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Hi, I’m Dr. Jason Berry a chiropractor at Pure Healthcare, with a special interest in working with athletes to not only treat sports injuries but to improve sports performance. In my years of working with athletes at various levels one of the most common injuries seen would have to be Ilio-tibial band (ITB) syndrome, which is generally characterised by pain down the outside of one or both legs, between the hip and the knee.
Firstly at bit anatomy, the ITB is essentially an extension of the Tensor Fasciae Lata muscle, which attaches from the crest of the ilium to the outside of the knee, and functions to control hip movement and stabilise the outside of the knee.
Sprain type injuries is a peculiar facet in the world of sports. It affects just about every physically demanding sport from water sports such as water polo to a field sport such as hockey (maybe not chess, even though its considered a sport. But who knows!).
In the grand scheme of the sports world, a sprain becomes an everyday part of the package. Either you yourself or a teammate is complaining of knee issues or a rolled ankle, or whatever it may be.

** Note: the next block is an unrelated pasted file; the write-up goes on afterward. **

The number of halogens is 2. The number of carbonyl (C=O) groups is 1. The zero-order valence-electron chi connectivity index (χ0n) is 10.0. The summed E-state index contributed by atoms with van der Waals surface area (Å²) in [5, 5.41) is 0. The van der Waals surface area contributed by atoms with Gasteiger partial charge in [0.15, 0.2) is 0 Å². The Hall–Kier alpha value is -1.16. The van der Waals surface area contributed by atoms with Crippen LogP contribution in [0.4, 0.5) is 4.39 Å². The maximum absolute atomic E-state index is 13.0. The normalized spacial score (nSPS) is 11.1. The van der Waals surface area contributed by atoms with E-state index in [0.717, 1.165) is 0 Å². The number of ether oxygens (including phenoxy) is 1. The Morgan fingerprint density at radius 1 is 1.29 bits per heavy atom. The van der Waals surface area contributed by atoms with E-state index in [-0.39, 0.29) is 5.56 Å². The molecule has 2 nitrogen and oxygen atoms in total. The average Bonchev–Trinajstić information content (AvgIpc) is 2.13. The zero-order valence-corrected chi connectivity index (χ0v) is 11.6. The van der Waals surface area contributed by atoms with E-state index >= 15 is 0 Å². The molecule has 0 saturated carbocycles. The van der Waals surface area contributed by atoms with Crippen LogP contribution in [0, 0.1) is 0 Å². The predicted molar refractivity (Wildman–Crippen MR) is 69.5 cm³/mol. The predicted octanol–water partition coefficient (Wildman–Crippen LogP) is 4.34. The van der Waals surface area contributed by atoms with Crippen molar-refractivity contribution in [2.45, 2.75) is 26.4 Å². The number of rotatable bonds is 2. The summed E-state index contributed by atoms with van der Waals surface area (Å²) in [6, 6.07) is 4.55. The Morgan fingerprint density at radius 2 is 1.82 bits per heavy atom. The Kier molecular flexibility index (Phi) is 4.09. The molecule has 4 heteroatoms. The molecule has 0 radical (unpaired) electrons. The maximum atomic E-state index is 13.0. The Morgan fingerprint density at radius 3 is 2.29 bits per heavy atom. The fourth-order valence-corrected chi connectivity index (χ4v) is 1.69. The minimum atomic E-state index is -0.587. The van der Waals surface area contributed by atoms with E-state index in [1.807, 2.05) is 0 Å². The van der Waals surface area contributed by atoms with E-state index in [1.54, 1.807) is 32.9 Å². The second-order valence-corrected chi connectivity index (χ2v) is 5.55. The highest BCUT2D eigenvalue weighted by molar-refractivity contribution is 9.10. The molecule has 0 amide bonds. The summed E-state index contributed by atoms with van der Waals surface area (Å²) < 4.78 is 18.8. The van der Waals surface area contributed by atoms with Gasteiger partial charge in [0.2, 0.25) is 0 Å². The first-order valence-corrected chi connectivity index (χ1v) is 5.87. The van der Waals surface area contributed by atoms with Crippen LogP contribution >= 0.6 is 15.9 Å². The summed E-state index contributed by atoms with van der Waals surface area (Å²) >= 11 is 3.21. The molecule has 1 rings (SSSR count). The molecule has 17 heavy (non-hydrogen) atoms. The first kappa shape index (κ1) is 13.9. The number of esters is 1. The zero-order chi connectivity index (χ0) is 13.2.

In the last issue, I looked at the basic anatomical and biomechanical dysfunctions that often lead to overuse injuries in the joints and specifically at the role of faulty foot mechanics (PP 205, November 2004). The current article goes on to consider a range of treatment regimes for chronic sports injuries, including orthotic therapy and prevention.
The focus here is on chronic, recurrent injuries that are a result of repetitive micro-traumatic overuse syndromes, including shin splints, foot arch pain, runner’s knee, jumpers knee, ilio-tibial band syndrome, sacro-iliac joint dysfunctions, and chronic low back pain. Such overuse injuries are commonly caused by underlying biomechanical weaknesses in the involved joints. These weaknesses, in turn, can be caused by such previous severe macro-trauma as fractures or severe ligament sprains. However, the emphasis here is on the biomechanical role of the foot in absorbing shock at impact, and facilitating propulsion at push-off during the gait cycle.